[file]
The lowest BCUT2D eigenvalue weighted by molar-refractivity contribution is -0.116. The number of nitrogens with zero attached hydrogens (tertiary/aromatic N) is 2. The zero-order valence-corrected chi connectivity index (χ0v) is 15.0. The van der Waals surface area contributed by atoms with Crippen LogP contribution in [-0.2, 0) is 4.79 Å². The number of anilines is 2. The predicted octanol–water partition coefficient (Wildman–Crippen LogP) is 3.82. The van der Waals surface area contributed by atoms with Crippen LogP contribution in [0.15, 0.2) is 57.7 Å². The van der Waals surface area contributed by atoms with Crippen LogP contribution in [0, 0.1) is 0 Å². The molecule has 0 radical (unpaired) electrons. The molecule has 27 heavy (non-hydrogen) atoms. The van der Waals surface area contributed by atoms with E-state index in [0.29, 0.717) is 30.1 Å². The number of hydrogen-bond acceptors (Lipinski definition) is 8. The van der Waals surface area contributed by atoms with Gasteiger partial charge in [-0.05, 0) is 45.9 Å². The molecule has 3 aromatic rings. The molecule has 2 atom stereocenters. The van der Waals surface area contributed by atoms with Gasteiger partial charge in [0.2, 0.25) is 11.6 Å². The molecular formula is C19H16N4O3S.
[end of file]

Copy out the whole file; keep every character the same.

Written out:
The lowest BCUT2D eigenvalue weighted by molar-refractivity contribution is -0.116. The number of nitrogens with zero attached hydrogens (tertiary/aromatic N) is 2. The zero-order valence-corrected chi connectivity index (χ0v) is 15.0. The van der Waals surface area contributed by atoms with Crippen LogP contribution in [-0.2, 0) is 4.79 Å². The number of anilines is 2. The predicted octanol–water partition coefficient (Wildman–Crippen LogP) is 3.82. The van der Waals surface area contributed by atoms with Crippen LogP contribution in [0.15, 0.2) is 57.7 Å². The van der Waals surface area contributed by atoms with Crippen LogP contribution in [0, 0.1) is 0 Å². The molecule has 0 radical (unpaired) electrons. The molecule has 27 heavy (non-hydrogen) atoms. The van der Waals surface area contributed by atoms with E-state index in [0.29, 0.717) is 30.1 Å². The number of hydrogen-bond acceptors (Lipinski definition) is 8. The van der Waals surface area contributed by atoms with Gasteiger partial charge in [-0.05, 0) is 45.9 Å². The molecule has 3 aromatic rings. The molecule has 2 atom stereocenters. The van der Waals surface area contributed by atoms with Gasteiger partial charge in [0.2, 0.25) is 11.6 Å². The molecular formula is C19H16N4O3S.